According to research published in The Lancet on Friday, compliance with US regulations requiring clinical trials to report results within 1 year of completion remains poor, with about one in three trials remaining unreported. The findings also indicate that studies backed by non-industry sponsors such as universities, hospitals and governments are more likely to breach the rules than those sponsored by industry, with US government-backed trials least likely to post results on time at the ClinicalTrials.gov registry.
The rule, which took effect in early 2017, introduced clearer requirements regarding disclosure of trial results, “whether positive or negative,” with non-compliance potentially leading to fines of up to $12,103 per day.
Researchers looking into the extent of compliance under the new regulations examined all 4209 trials registered on ClinicalTrials.gov that were legally required to report results between March 2018 and September 2019. They also evaluated compliance trends, factors associated with compliance, and ranked individual sponsors according to their level of compliance. The authors noted that they only examined the availability of results on ClinicalTrials.gov, and not the quality of the results or their availability elsewhere.
Results showed that non-industry sponsors accounted for 52% of the completed trials, while 71% of the studies involved a drug intervention and 71% were conducted solely in the US. The analysis found that 41% of the completed clinical trials reported results within the one-year deadline, while 36% still had not been reported as of September 16, 2019. The authors also noted that progress has stalled, with the proportion of compliant trials remaining stable since July 2018. In addition, the median delay from completion to submitting results was 424 days, which is 59 days more than the legal reporting requirement of one year.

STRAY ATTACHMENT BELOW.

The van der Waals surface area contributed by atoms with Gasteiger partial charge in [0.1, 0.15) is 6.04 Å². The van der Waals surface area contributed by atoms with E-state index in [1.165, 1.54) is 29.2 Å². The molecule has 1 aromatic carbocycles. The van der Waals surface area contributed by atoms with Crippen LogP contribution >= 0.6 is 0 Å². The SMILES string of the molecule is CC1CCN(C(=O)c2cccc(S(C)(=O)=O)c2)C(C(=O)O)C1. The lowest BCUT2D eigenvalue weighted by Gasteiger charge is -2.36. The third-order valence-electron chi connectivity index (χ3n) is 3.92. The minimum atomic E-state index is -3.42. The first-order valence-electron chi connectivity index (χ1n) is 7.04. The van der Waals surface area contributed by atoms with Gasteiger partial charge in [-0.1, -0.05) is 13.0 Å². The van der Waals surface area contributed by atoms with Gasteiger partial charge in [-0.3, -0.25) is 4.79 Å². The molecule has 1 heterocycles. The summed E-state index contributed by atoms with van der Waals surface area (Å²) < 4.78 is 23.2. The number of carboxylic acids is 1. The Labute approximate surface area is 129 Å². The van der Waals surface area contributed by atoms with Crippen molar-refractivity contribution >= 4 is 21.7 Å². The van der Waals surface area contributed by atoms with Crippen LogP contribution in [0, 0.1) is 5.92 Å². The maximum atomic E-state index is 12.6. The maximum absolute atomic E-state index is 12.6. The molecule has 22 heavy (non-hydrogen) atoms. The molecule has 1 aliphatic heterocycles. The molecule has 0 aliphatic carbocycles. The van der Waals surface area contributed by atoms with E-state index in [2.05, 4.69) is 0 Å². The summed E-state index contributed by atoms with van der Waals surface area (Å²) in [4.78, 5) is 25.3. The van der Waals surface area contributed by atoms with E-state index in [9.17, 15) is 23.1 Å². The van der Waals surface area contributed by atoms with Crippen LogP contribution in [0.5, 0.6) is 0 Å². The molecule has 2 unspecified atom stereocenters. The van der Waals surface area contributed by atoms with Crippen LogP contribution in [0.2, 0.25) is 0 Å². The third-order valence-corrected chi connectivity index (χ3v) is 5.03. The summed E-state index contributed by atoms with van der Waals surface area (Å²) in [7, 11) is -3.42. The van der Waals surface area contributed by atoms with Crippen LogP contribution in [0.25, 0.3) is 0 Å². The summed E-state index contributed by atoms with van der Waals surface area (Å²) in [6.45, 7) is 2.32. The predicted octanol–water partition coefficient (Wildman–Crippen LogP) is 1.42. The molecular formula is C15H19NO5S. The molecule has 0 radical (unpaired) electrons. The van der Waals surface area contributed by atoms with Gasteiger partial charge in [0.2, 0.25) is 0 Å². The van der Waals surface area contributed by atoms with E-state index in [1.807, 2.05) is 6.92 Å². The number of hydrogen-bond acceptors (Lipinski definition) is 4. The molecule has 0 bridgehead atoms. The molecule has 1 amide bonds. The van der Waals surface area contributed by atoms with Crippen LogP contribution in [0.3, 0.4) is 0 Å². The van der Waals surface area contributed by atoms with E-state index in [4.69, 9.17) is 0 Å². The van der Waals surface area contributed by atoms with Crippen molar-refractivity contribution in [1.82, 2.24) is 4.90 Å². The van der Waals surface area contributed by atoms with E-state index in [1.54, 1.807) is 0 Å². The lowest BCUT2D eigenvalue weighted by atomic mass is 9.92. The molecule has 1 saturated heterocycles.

Meanwhile, industry-sponsored trials were more likely to report results in the required timeframe, than non-industry or US government sponsors, with 50%, 34% and 31% of trials, respectively, being submitted in time. Researchers also found that among sponsors with more experience at conducting large numbers of trials, 66% of studies were submitted in time, compared with 21% for those who have only ever run a very small number of projects. This discrepancy suggests “research experience and robust internal governance processes can contribute to improved performance,” they said.
The authors pointed to lack of enforcement by regulators as the probable reason for the high rates of non-compliance, and urged the FDA to hold trial sponsors to account. “Patients and clinicians cannot make informed choices about which treatments work best when trial results are routinely withheld,” commented Ben Goldacre, who led the research. “Our study has identified over 2400 trials breaching the rules, but to our knowledge the FDA has never levied a single fine or other enforcement action, despite all the levers available to them.” The authors calculated that had the law been strictly enforced, over $4 billion in fines could have been collected up to the end of September 2019.
In an accompanying commentary, Erik von Elm said “any law is only as good as its enforcement,” adding that, “if this rule were to be enforced, academic sponsors would probably make substantial efforts to reduce the number of non- or late-reported trials and to improve data quality.”